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Alberta investigating 1st possible case of MIS-C, inflammatory condition that could be linked to COVID-19

Alberta investigating possible first case of MIS-C in province
WATCH ABOVE: Alberta’s chief medical officer of health, Dr. Deena Hinshaw, announces the province is investigating the first possible case of multisystem inflammatory syndrome, a condition seen in children who have had COVID-19.

Dr. Deena Hinshaw announced Wednesday that Alberta now has its lowest number of active COVID-19  cases in nearly two months. She also said health officials are investigating whether a child in the province may have an inflammatory condition possibly linked to the disease.

“In the past several weeks, cases of a new condition called multisystem inflammatory syndrome in children, or MIS-C, have been reported in a number of jurisdictions,” Alberta’s chief medical officer of health said at a news conference in Edmonton. “It is similar to an inflammatory disease known as Kawasaki disease and responds to treatments such as steroids.

“Today I am announcing that one possible case of MIS-C is being investigated in Alberta this week.”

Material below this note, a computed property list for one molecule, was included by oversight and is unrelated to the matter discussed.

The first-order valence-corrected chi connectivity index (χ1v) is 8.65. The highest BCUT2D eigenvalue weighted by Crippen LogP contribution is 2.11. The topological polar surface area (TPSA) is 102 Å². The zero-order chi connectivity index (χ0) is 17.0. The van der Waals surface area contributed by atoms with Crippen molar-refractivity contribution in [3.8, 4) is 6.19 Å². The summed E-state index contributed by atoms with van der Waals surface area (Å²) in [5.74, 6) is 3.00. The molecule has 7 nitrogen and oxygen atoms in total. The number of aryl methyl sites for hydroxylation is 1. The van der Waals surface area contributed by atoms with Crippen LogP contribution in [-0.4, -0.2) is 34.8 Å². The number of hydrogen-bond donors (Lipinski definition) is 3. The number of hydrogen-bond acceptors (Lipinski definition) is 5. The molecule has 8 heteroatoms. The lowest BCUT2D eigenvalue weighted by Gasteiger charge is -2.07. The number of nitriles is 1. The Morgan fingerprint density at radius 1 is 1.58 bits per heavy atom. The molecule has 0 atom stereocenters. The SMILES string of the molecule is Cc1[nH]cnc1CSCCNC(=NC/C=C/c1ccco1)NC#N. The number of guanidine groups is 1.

She said while she could not provide details about the child, she is of the understanding that they are in stable condition and being treated in hospital.

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“What we’ve seen in other jurisdictions is that it is a relatively small proportion of children infected with COVID who go on to develop this syndrome.”

READ MORE: Dozens of Canadian children treated for inflammatory condition possibly linked to COVID-19

Hinshaw said while health experts continue to learn about the syndrome that affects children, it seems to develop in some children who have a recent history of COVID-19. She said it appears to be similar to a medical condition known as Kawasaki disease “and responds to treatments such as steroids.”

“MIS-C involves inflammation of multiple organs, including the heart, kidneys, blood vessels and nervous system,” she said. “Fever is a key feature of this syndrome and other symptoms can include rash, vomiting, diarrhea and abdominal pain.

“The early information available suggests that the majority of children who have COVID-19 would not be expected to experience this syndrome,” Hinshaw added. “However, we are making this disease reportable in order to monitor any cases that might occur and to improve our understanding of this illness.”

Alberta investigating 1st possible case of MIS-C, inflammatory condition
Alberta investigating 1st possible case of MIS-C, inflammatory condition

Hinshaw said if a parent does suspect their child may have the syndrome, they should feel comfortable calling 811 or their family doctor or taking the child to a hospital emergency department “if they feel their child is very ill.”

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“This is still very new,” Hinshaw said, but added that at least at this point, it does not appear children with the syndrome are infectious.